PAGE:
1.44
0.80
-0.02
0.53
Women
Age
(yr)
34.1
12.9
Vo
2
,
0x
(Umin)
1.85
0.36
0.34
0.16*
FM
(kg)
22.7
11.1
-0.6
2.0*
HDL-C
(mmol/L)
1.15
2.26
0.05
0.14*
HDL
2
-C
(mmol/L)
0.42
0.19
0.05
0.14*
HDL
3
-C
(mmol/L)
0.72
0.14
-0.001
0.12
LDL-C
(mmol/L)
2.87
0.76
-0.03
0.38
CHOL
(mmol/L)
4.33
0.87
0.02
0.43
CHOUHDL
3.93
1.06
-0.13
0.49*
TG
(mmol/L)
1.05
0.49
-0.009
0.33
*
Change
significantly
different
from
0
at
P
<
.05.
ratory
exchange
ratio
[RER])
were
recorded
as
rolling
averages
of
three
20-second
intervals.
Two
tests
were
conducted
both
before
and
after
training.
In
the
first
test,
participants
exercised
at
a
power
output
of
50
W
for
3
minutes,
followed
by
increases
of
25
W
each
2
minutes
until
they
reached
volitional
fatigue.
For
older,
smaller,
or
less
fit
individ-
uals,
the
test
was
started
at
40
W,
with
increases
of
10
to
20
W
each
2
minutes
thereafter.
For
the
second
test,
participants
exercised
for
10
to
12
minutes
at
a
power
output
of
50
W,
had
a
rest
period,
and
then
exercised
at
a
relative
power
output
of
60%
Vo
2
xx
for
10
to
12
minutes,
followed
by
3
minutes
at
a
relative
power
output
of
80%
Vo
2
.
Resistance
was
then
increased
to
the
highest
power
output
attained
in
the
first
test.
If
the
participant
was
able
to
pedal
after
2
minutes,
power
output
was
increased
each
2
minutes
thereafter
until
volitional
exhaustion.
The
criteria
for
Vo
2
„,„„
were
RER
>
1.1,
plateau
of
VO
2
(change
<
100
mL/min
in
the
last
three
20-second
intervals),
and
heart
rate
within
10
beats/min
of
predicted
maximal
heart
rate.
All
participants
achieved
V
0
2
,
xx
by
one
of
these
criteria
on
at
least
1
of
the
2
tests
both
before
and
after
training.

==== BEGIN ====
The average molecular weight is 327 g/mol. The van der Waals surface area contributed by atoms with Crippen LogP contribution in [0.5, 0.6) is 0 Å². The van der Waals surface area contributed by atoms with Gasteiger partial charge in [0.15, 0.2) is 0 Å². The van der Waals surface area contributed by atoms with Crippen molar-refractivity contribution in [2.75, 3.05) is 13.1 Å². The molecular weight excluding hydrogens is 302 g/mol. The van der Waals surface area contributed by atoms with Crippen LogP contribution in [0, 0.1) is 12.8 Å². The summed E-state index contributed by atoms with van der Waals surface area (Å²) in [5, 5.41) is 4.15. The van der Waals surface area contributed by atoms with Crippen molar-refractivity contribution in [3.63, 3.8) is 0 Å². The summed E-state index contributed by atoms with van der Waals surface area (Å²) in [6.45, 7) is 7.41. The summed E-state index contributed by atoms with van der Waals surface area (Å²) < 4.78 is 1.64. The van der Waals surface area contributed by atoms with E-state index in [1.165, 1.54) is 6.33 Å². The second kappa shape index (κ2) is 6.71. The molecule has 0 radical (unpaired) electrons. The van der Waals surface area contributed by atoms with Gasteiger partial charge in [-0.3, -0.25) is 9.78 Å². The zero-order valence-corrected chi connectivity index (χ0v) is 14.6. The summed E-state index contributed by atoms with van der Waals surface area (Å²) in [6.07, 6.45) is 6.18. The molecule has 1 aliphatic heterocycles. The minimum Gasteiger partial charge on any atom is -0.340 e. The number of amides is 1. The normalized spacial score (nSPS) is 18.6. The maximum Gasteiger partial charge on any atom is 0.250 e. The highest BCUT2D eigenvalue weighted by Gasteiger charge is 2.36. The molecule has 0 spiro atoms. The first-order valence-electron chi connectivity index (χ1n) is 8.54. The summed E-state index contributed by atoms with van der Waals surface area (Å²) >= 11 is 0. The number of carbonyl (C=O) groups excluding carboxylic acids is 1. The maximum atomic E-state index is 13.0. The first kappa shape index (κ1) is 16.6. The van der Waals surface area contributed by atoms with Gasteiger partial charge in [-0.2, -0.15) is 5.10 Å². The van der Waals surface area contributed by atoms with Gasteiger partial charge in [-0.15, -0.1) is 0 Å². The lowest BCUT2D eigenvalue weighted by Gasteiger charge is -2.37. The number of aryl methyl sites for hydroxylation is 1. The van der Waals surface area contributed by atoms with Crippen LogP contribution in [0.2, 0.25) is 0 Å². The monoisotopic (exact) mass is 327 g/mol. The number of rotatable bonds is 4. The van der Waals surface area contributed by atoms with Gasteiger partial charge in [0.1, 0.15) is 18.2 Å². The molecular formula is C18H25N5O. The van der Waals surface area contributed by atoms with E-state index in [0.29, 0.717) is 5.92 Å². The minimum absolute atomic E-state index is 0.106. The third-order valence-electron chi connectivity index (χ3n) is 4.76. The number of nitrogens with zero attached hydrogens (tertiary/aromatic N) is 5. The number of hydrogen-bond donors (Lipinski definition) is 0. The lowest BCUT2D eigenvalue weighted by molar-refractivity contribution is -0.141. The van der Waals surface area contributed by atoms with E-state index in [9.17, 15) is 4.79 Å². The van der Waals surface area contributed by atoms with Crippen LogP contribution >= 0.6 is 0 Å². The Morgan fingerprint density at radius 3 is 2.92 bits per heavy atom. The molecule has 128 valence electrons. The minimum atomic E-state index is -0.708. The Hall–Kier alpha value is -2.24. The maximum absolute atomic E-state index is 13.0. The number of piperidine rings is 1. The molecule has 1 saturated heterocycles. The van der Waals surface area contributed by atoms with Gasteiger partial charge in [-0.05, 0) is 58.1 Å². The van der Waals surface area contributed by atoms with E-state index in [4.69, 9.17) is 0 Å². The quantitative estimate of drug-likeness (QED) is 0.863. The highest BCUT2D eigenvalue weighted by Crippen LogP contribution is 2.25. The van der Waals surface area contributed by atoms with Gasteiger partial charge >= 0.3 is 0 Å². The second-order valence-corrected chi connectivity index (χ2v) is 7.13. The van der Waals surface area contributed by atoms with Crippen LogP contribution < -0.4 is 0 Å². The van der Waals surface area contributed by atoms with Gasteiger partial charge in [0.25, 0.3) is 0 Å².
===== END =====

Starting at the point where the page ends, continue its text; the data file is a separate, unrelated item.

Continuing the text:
The
average
Vo
2
„„„,
expressed
in
milliliters
per
minute,
from
the
2
tests
before
and
after
training
was
taken
as
Vo
2
„„„„
for
each
participant
if
the
2
values
were
within
5%
of
one
another.
If
they
differed
by
more
than
5%,
the
higher
value
was
used.
Reproducibility
of
Vo
2
„,„„
in
these
participants
is
quite
high,
with
an
intraclass
correlation
of
0.97
for
repeated
measures
and
a
coefficient
of
variation
of
5%."
Body
fatness.
FM
was
determined
from
measurements
of
body
density
from
underwater
weighing,
with
a
correction
made
for
residual
lung
volume
by
the
oxygen
dilution
techniqueo
at
3
of
the
clinical
centers
and
by
the
helium
dilution
technique"
at
the
fourth
(Laval
University
Clinical
Center).
A
detailed
explanation
of
the
underwater
weighing
method
is
found
elsewhere?'
Briefly,
relative
body
fat
was
estimated
from
body
density
using
equations
for
white
men,
22
white
women,
23
black
men,
24
and
black
women
25
and
converted
to
abso-
lute
FM.
Blood
lipids.
Fasting
(12
hour)
blood
samples
were
obtained
from
an
antecubital
vein
and
collected
into
vacutainer
tubes
con-
FITNESS,
FATNESS,
AND
BLOOD
LIPIDS
843
taining
ethylenediaminetetraacetic
acid
twice,
at
baseline
and
72
hours
after
the
last
exercise
training
session.
For
women,
samples
were
obtained
in
the
early
follicular
phase
of
the
menstrual
cycle.
The
2
baseline
samples
were
averaged
for
the
purpose
of
this
study.
Plasma
was
ultracentrifuged,
and
the
top
fraction
containing
VLDL
was
quantitatively
recovered.
The
LDL
in
the
ultracentrifuged
bot-
tom
fraction
was
precipitated
with
heparin
and
MgC1
2
,
26,27
and
FIDL
was
obtained
in
the
supernatant.
Selective
precipitation
was
used
to
isolate
FIDL
2
and
HDL
3
subfractions
using
dextran
sulfate.
28
The
concentrations
of
cholestero1
29
in
the
lipoprotein
fractions
were
measured
using
a
Technicon
RA-500
analyzer
(Bayer,
Tarrytown,
NY).
To
adjust
for
potential
plasma
volume
changes
accompanying
the
exercise
training,
plasma
total
proteins
were
analyzed
using
the
Biuret
method
(Roche
Molecular
Biochemicals,
Dallas,
TX)
on
the
baseline
and
posttraining
specimens.
Posttraining
values
were
corrected
based
on
the
correlation
of
pretraining
to
posttraining
plasma
total
protein
levels.
A
,
0.75
0.5
0.25
0
—1
-0.25
-0.5
-0.75
-
1
EV=2
40
34.4%
1
HDL-C
HDL
2
-C
HDL,-C
LDL-C
CHOL/HDL
CHOL
TG
Training
Program
Each
participant
completed
a
20-week
standardized
aerobic
training
program.
The
exercise
training
involved
3
sessions
per
week
of
super-
vised
exercise
on
a
cycle
ergometer
(Universal
Aerocycle,
Cedar
Rap-
ids,
MI).
Participants
started
at
55%
of
their
baseline
Vo
2
„,.„„
for
30
minutes
per
session
and
progressed
in
intensity
or
duration
every
2
weeks
following
a
standardized
protocol
until
they
were
working
at
75%
Vo
2
for
50
minutes
per